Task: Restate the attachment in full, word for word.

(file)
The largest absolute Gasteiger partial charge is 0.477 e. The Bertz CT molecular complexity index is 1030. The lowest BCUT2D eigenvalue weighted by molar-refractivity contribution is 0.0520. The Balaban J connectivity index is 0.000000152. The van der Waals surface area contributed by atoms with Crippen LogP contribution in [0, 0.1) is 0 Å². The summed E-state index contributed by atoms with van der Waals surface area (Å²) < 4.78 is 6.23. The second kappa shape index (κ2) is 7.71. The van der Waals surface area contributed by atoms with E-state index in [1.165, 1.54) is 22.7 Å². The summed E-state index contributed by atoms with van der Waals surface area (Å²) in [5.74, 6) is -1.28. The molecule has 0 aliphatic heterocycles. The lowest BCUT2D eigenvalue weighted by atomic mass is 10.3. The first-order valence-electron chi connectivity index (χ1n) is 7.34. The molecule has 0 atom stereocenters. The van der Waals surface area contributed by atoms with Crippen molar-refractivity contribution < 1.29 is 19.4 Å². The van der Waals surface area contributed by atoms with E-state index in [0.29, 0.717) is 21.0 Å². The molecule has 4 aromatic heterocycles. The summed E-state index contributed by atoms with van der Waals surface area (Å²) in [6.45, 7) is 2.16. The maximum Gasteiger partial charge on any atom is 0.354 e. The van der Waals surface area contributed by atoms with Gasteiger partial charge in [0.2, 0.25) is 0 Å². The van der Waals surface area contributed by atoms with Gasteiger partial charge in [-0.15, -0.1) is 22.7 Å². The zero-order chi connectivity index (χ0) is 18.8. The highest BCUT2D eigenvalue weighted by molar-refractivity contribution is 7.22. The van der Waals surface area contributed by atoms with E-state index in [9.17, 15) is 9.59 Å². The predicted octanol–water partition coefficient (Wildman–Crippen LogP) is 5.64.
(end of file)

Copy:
The largest absolute Gasteiger partial charge is 0.477 e. The Bertz CT molecular complexity index is 1030. The lowest BCUT2D eigenvalue weighted by molar-refractivity contribution is 0.0520. The Balaban J connectivity index is 0.000000152. The van der Waals surface area contributed by atoms with Crippen LogP contribution in [0, 0.1) is 0 Å². The summed E-state index contributed by atoms with van der Waals surface area (Å²) < 4.78 is 6.23. The second kappa shape index (κ2) is 7.71. The van der Waals surface area contributed by atoms with E-state index in [1.165, 1.54) is 22.7 Å². The summed E-state index contributed by atoms with van der Waals surface area (Å²) in [5.74, 6) is -1.28. The molecule has 0 aliphatic heterocycles. The lowest BCUT2D eigenvalue weighted by atomic mass is 10.3. The first-order valence-electron chi connectivity index (χ1n) is 7.34. The molecule has 0 atom stereocenters. The van der Waals surface area contributed by atoms with Crippen molar-refractivity contribution < 1.29 is 19.4 Å². The van der Waals surface area contributed by atoms with E-state index in [0.29, 0.717) is 21.0 Å². The molecule has 4 aromatic heterocycles. The summed E-state index contributed by atoms with van der Waals surface area (Å²) in [6.45, 7) is 2.16. The maximum Gasteiger partial charge on any atom is 0.354 e. The van der Waals surface area contributed by atoms with Gasteiger partial charge in [0.2, 0.25) is 0 Å². The van der Waals surface area contributed by atoms with Gasteiger partial charge in [-0.15, -0.1) is 22.7 Å². The zero-order chi connectivity index (χ0) is 18.8. The highest BCUT2D eigenvalue weighted by molar-refractivity contribution is 7.22. The van der Waals surface area contributed by atoms with E-state index in [9.17, 15) is 9.59 Å². The predicted octanol–water partition coefficient (Wildman–Crippen LogP) is 5.64.